» Chickenpox, existing or recent (including recent exposure) or
» Herpes zoster    (risk of severe, generalized disease)


Hepatic function impairment{01}    (initial dosage should be lowered followed by an increase based on clinical response)


Neuromuscular disease, pre-existing{01}    (dosage may need to be adjusted)


Note: Caution also should be used in patients who have had previous cytotoxic drug therapy or radiation therapy.



Patient monitoring
The following may be especially important in patient monitoring (other tests may be warranted in some patients, depending on condition; » = major clinical significance):

» Hematocrit or hemoglobin and
» Leukocyte count, total and differential and
» Platelet count    (determinations recommended prior to initiation of therapy and at periodic intervals during therapy; frequency varies according to clinical state, agent, dose, and other agents being used concurrently; white blood cell count nadir may be expected to occur three to six days after administration and recovery 7 to 10 days after administration{01})


» Hepatic function    (recommended prior to initiation of therapy and at periodic intervals during treatment; frequency varies according to clinical state, agent, dose, and other agents being used concurrently)




Side/Adverse Effects
The following side/adverse effects have been selected on the basis of their potential clinical significance (possible signs and symptoms in parentheses where appropriate)—not necessarily inclusive:

Those indicating need for medical attention
Incidence more frequent
    
Leukopenia{01} (black, tarry stools; chest pain; chills; cough; fever ; painful or difficult urination; shortness of breath; sore throat; sores, ulcers, or white spots on lips or in mouth; swollen glands)—dose-limiting and resolves 7 to 10 days after administration{01}

Incidence less frequent or rare
    
Cortical blindness{01}
    
neurotoxicity{01} (blurred or double vision; convulsions; difficulty in walking ; drooping eyelids; headache; jaw pain; numbness or tingling in fingers and toes; pain in fingers and toes; weakness)
    
thrombocytopenia{01} (shortness of breath; unusual bleeding or bruising; unusual tiredness or weakness)— more likely to occur if patient has had prior radiation or chemotherapy

{01}

Those indicating need for medical attention only if they continue or are bothersome
Incidence less frequent or rare
    
Anorexia{01} (loss of appetite; weight loss )
    
constipation
    
diarrhea{01} ( increase in bowel movements; loose stools; soft stools)
    
malaise{01} (general feeling of discomfort or illness)
    
musculoskeletal pain{01} (muscle or bone pain)
    
nausea and vomiting
    
skin rash{01}



Those not indicating need for medical attention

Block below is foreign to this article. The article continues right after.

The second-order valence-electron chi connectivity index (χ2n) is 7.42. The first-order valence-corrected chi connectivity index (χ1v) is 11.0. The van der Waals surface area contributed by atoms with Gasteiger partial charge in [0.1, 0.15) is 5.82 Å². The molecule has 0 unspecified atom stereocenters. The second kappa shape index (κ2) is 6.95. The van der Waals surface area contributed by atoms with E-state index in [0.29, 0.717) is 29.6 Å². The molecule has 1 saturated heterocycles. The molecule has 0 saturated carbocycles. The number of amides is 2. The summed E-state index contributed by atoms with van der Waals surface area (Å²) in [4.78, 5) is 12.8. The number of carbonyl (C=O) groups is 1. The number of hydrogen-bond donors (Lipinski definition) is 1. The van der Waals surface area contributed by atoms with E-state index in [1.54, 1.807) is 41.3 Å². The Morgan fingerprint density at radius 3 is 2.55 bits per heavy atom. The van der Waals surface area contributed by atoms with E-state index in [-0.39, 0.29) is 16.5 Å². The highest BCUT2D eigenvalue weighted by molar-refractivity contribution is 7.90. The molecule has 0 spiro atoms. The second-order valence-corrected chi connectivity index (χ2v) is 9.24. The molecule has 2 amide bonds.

Incidence less frequent or rare
    
Alopecia{01} (hair loss; thinning of hair )





Overdose
For specific information on the agents used in the management of vindesine toxicity or overdose, see:    • Diuretics, Loop (Systemic) monograph.
   • Phenobarbital in Barbiturates (Systemic) monograph.

For more information on the management of overdose or unintentional ingestion, contact a poison control center (see Poison Control Center Listing).

Clinical effects of overdose
The following effects have been selected on the basis of their potential clinical significance (possible signs and symptoms in parentheses where appropriate)—not necessarily inclusive:
    
Syndrome of inappropriate antidiuretic hormone (SIADH){01} (agitation; confusion; decreased urine output; depression; dizziness; headache; hostility; irritability; lethargy; muscle twitching; nausea; rapid weight gain; seizures; stupor; swelling of face, ankles, or hands; unusual tiredness or weakness)


Treatment of overdose
Restrict fluid intake and perhaps administer a loop diuretic.{01}

Administer anticonvulsant doses of phenobarbital.{01}See the package insert or phenobarbital for specific dosing guidelines for use of this product.

Administer cathartics to prevent ileus.{01}

Monitor the cardiovascular system and determine daily blood counts to guide transfusion requirements.{01}

Patients in whom intentional overdose is confirmed or suspected should be referred for psychiatric consultation.


Patient Consultation
As an aid to patient consultation, refer to Advice for the Patient, Vindesine (Systemic).
In providing consultation, consider emphasizing the following selected information (» = major clinical significance):

Before using this medication
»   Conditions affecting use, especially: